I know America’s favorite date is a movie, but if you talk in a movie, I will personally come and haunt you. Not only is it rude to the other customers, but it puts your date in the awkward position of either siding with the people who are trying to shush you, or talking with you and getting the usher to evict you both. See the section “Good places for a first date,” later in this chapter, for a list of places that are cheap and fun and where you two can chat happily away. When in doubt, take a walk.
Rule 5: Go to a place that’s easy to get to
Long car, bus, train, and — God forbid — plane trips may be fun once you get to know one another, but for a first date, it’s really risky. Although these trips have occasionally worked out as a way for two people to get to know one
another (at least you can talk), you run the risk of using up your tolerance for one another before you arrive at your destination, and then, boy, are you both stuck. If you’d just gotten to know each other in smaller doses, however, you
may have been okay.
Rule 6: Do something that isn’t competitive
Avoid arm wrestling on the first date. Although some relationships thrive on tension, it’s hard to put competitive feelings in a context when you don’t know each other. Even if you’re not competing with each other, how you deal with
someone trying to beat you while the date you’re trying to impress is watching gets pretty dicey. Beating someone on a first date means that one of you feels like a winner and one like a loser. Not a cool idea.
I walk fast. For years it was my primary form of exercise, and I still use it to keep in shape. When I say fast, I mean fast. Often, without realizing it, I’ve left my companions no choice but to carry on a conversation with the back of my head. Oops. The point is that different people are comfortable with different levels of activity. Bear this in mind before you suggest a Saturday hike, rollerblading, break dancing, or bungee jumping from a hovering helicopter.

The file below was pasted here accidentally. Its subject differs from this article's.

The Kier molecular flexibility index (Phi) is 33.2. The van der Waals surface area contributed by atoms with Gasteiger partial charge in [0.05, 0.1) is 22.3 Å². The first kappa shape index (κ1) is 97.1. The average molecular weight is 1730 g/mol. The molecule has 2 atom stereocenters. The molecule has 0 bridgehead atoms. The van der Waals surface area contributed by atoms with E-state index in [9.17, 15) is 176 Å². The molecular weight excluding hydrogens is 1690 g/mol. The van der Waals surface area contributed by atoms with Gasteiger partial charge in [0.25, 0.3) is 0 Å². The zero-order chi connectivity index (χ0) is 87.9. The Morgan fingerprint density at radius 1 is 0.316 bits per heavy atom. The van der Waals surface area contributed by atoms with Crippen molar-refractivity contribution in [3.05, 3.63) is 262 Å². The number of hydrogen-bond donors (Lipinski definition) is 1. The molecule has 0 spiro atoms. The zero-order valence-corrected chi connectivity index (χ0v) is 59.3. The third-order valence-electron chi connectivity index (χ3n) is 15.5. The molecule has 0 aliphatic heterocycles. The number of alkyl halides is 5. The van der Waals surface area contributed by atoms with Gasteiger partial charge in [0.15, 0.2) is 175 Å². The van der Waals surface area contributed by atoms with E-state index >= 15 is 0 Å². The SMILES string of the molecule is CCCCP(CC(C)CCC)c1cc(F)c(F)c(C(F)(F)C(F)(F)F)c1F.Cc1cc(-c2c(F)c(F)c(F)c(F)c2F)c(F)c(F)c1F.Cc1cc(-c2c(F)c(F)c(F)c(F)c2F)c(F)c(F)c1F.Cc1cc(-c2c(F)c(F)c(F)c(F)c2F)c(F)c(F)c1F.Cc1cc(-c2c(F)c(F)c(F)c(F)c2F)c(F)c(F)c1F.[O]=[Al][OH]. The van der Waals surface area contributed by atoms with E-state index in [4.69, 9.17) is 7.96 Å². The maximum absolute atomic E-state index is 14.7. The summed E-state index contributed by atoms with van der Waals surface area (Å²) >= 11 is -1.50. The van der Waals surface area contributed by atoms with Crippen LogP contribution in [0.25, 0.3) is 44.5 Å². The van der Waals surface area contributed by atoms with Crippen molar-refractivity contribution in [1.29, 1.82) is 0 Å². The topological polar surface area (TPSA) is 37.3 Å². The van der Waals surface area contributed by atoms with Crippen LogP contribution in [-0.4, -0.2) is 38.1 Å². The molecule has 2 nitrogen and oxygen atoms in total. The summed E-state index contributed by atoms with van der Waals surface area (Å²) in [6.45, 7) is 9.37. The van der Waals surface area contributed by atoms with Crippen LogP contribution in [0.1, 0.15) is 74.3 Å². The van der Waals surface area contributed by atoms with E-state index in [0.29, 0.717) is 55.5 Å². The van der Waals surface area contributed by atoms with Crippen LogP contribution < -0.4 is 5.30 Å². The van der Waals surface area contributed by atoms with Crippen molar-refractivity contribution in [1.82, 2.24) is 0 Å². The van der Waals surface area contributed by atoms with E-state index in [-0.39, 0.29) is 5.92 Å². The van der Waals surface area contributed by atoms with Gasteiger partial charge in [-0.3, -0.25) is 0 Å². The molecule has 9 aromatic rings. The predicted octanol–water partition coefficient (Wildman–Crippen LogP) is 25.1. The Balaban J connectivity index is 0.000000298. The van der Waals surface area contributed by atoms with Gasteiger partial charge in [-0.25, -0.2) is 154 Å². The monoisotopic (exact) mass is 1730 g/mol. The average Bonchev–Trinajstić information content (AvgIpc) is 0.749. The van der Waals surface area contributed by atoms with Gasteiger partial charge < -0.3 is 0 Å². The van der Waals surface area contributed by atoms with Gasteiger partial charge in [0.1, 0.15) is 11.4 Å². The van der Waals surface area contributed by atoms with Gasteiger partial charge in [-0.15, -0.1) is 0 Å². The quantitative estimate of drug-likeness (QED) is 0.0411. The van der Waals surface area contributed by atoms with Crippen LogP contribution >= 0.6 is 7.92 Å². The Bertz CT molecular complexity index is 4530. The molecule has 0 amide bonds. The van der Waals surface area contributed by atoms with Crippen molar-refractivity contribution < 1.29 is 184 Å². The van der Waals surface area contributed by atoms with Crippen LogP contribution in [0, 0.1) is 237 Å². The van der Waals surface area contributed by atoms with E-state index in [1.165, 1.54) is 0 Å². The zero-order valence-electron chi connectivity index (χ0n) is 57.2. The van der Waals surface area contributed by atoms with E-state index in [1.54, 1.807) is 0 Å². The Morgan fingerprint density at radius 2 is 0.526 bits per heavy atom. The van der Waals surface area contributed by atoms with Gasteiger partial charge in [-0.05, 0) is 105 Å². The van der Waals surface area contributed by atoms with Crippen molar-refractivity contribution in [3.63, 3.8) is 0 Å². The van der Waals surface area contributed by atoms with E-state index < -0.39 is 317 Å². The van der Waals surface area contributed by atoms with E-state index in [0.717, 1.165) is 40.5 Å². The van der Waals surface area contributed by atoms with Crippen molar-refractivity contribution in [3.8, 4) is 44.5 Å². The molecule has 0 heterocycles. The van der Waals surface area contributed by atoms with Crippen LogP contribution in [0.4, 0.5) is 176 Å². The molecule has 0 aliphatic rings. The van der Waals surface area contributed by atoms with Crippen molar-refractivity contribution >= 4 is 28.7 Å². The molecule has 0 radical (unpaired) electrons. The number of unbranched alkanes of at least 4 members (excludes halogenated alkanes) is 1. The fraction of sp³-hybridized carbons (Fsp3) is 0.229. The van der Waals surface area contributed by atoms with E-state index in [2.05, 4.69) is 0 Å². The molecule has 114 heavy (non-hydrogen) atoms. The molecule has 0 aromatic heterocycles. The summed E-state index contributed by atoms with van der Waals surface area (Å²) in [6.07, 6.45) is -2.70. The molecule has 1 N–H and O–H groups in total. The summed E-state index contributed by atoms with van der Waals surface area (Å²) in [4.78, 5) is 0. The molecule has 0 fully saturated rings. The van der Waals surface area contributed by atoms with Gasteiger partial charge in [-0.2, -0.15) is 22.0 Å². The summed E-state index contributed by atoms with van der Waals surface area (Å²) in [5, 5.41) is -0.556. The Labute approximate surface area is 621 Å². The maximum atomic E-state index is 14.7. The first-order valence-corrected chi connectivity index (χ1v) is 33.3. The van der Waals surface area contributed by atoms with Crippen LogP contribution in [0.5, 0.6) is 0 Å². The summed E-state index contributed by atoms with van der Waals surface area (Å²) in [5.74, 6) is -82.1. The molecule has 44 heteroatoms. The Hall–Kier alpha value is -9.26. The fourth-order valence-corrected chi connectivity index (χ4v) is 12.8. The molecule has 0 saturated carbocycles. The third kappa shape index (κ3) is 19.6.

Rule 7: Pick an activity that doesn’t involve a lot of alcohol
Alcohol has been, is now, and will continue to be for the foreseeable future the major drug of abuse in this country (more Pilgrims drowned in the canals after getting drunk and falling overboard on Saturday nights than were killed
by Native Americans). Both of you are going to feel a bit nervous anyway. Why add the temptations and problems of alcohol, especially if you have to drive home?
Rule 8: Leave time to get to know each other
A date that is chock-full of activity keeps you busy, but if the purpose is a chance to get to know one another, some quiet time is a great idea. Without a bunch of distracting noise, activity, or an audience, you can talk to and get a
sense of one another.
Rule 9: Do something that doesn’t involve high-ticket others
High-ticket others include friends, family, exes, kids, animals, or colleagues. Audiences are fine if you’re an actor giving a performance. They are tricky if you’re trying not to perform and just be, which is the point of a date. If your first date involves your parents, sibs, workmates, or people who know you and love you, the date is going to feel like an audition.
You don’t need other people’s opinions at this point. (If you don’t have enough confidence in your abilities and think you do need the opinions of a bunch of other people, you ought not to be dating yet.) Later on, when the two of you know each other and feel a bit more solid, showing each other off and getting feedback from your friends (always a bit dicey) may be cool, but for heaven’s sake, not yet.
Rule 10: Find an activity that doesn’t last more than a couple of hours
Brevity is not only the soul of wit, but it is also the essence of a good date. In Chapter Two, a Neil Simon play, the male lead (played by James Caan in the movie version) tells the female lead (played by Marsha Mason), after a tenminute introduction, that he’s really enjoyed their time together and thinks it’s time to plan a second date. He leaves and knocks on the door. When she answers, the two begin their second date, much more relaxed.
The key is to leave ’em wanting more. If you both had a good time, you’ll both eagerly anticipate date two. If one or the other of you didn’t have a good time, keep in mind that one of the ways to limit the damage is to limit the time. If the date was only mildly troublesome and not prolonged agony, you may well recover and be willing to try a second date.